62, 63 is young. Too young. And these are not deaths by misadventure. Too many good times coming home to roost; the eternal Russian roulette of high living, fast cars and the disco inferno of random coupling in a bathroom or balcony beyond the falling starlight of a refracted mirror ball.
No, this is cancer. The thing we’ve been trying to cure fo decades– but that is taking more, not fewer lives as chemo barns and dialysis centers become profit centers. It’s what no one wants to say…
And like my innocence, it lays slaughtered if undiscussed before me.
But we’re getting to the point where whistling by the graveyard isn’t working any more. It’s too hard to pretend all these hands aren’t getting folded, one after another, every week it seems. Heck, every day if you’re really paying attention.
Earl Scruggs so profound a passing, no one mourned Doug Dillard, who dieded last week. Or Robert Nix, the drummer from Atlanta Rhythm Section, who found his way to the next realm at 4 a.m. on Sunday; I only know from Georgia Satellite Dan Baird’s Facebook page, where a sucker-punched gap-toothed rocker posted from the precipice of his own disblief...
Dillard, obviously, because of both his stamp on Southern California country rock from the Eagles to the Nitty Gritty Dirt Band, as well as being one of “Those Darlings” on “The Beverly Hillbillies” has a certain amount of roots traction, but what about a guy whose band’s greatest claim to fame may be turning the turntable from 33 1/3 RPMs to 45 RPMs when playing the single “Imaginary Lover” yielded a performance that was oddly similar to Stevie Nicks during Fleetwood Mac’s witchiest success?
They are falling like dominos. It’s getting to where every day you expect to hear about the next one. You won’t know why, or how… Just that we’re hemorrhaging these artists, these forces of music back when music really, really meant something.
Even the stuff you didn’t really like: it stamped you in ways that defined you.
Each one who passes, like rhinestones on a Nudie Suit or sequins on a disco tube top: enough go and you feel moth-eaten, shabby, bare. More like a welfare motel than a place like the Chelsea once was. Not squalid chic, just broke down like a hooker who’s turned too many tricks and can’t remember the Johns names any more.
“Baby, right/” you say, too numb to even engage, too disoriented for anything more than getting through it.
Worst part is, I never got jaded. Some hit me harder than others, but they all gut me in different ways. These deaths all tell me things about the passing of time, bony fingers tugging at my wrist, papery whispers echoing in my ear about inevitability.
Wasn’t it all supposed to be gay and fey and shining? A miracle of tempos, white people finding the beat, tossing their Well Balsom’ed manes as the blocks of dance floor light up beneath their feet.
Isn’t that how I remembered it? Isn’t that how it was? So how does it all end like this?
Ronnie Dunn won the CMA Song of the Year for a rafter-clearing gospel ballad called “Believe,” It contains the lines: “I can’t quote the book, the chapter or the verse/
But you can’t tell me it all ends… with a slow ride in a hearse…”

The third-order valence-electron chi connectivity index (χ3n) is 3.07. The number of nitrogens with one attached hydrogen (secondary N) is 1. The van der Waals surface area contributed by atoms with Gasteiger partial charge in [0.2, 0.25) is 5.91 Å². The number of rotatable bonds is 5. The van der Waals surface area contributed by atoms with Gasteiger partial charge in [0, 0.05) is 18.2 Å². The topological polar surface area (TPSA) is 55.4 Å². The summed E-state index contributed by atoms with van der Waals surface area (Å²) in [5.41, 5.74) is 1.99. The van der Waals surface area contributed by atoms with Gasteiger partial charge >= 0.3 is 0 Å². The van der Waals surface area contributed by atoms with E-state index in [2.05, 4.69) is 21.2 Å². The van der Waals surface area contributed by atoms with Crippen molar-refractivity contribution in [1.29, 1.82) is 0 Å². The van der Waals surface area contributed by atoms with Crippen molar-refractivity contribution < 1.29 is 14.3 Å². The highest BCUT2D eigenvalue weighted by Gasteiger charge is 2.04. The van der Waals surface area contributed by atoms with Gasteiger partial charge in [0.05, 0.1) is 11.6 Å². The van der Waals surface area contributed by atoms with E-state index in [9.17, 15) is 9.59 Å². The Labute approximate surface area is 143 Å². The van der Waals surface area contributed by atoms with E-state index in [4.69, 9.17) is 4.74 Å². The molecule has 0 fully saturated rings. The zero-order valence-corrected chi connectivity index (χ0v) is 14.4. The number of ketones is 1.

It’s hard to believe these days. What to think, heck what to know.
Everything you ever thought is shifting. Even as the rhythms rise up, wave after wave of harmonies breaking all around you, the memories flooding back.
It’s the end of another day, another star has twinkled that last time, surged bright than black. There’s a void where the light once shone, and my eyes sting from the tears and the squinting.
This is more than vulnerable, teetering here on the abyss of gone, gone and more gone. What was once an object of parental torture, watching adults do things incredibly embarrassing, while telling you “hey, I’m hip…” That was agonizing and laughable. Ironically, now that I’ve attained the age of reason and knowing, it’s just agonizing – and I’m not, as Todd Rundgren sang, sure what to feel.
I can put on my disco slippers, slide into the night, turn a couple New York Hustle steps, raise a glass of champagne and think about “Auntie Mame.” She the lose-it-all-and-laugh broad who declared, “Life is a banquet, and most of you sonspfbitches are starving.”
Yeah, maybe that’s the post-disco-decadence-apocalypse battle cry.
Live now. Live deep. Live real. Live out loud.
Take it all in. Taste and savor. Touch and exult in the texture of skin, salt, loss, velvet, satin, burlap, canvas, but especially love.
I find myself – a person chronically closing phone calls with “I love you” anyway – making sure people really know. Because we don’t know. Anything more than right now, anything more than here we are. Maybe that’s enough, maybe that’s all there is.
Maybe we should just throw our hands in the air, and enjoy the ride. After all, there’s no money back and it is what we – like Robin Gibb – make it.
In that flood of ebony hair, there was always that one gardenia. Floating on top of the satiny waves of almost-porn star mane, it spoke to things past, the moment of ripeness and the perfume that intoxicates. It was almost the same way with her music…
Only I was too young to know. I was just marking time on the way to another day at the Laurel School for Girls.
My school was too small for buses. We had school cars. Or rather station wagons, in these frosted off shades of green; the logo in white on the driver’s door. Announcing that we were the girls who went to the school where smart, athletic girls existed beyond the world of normal kids going to regular schools.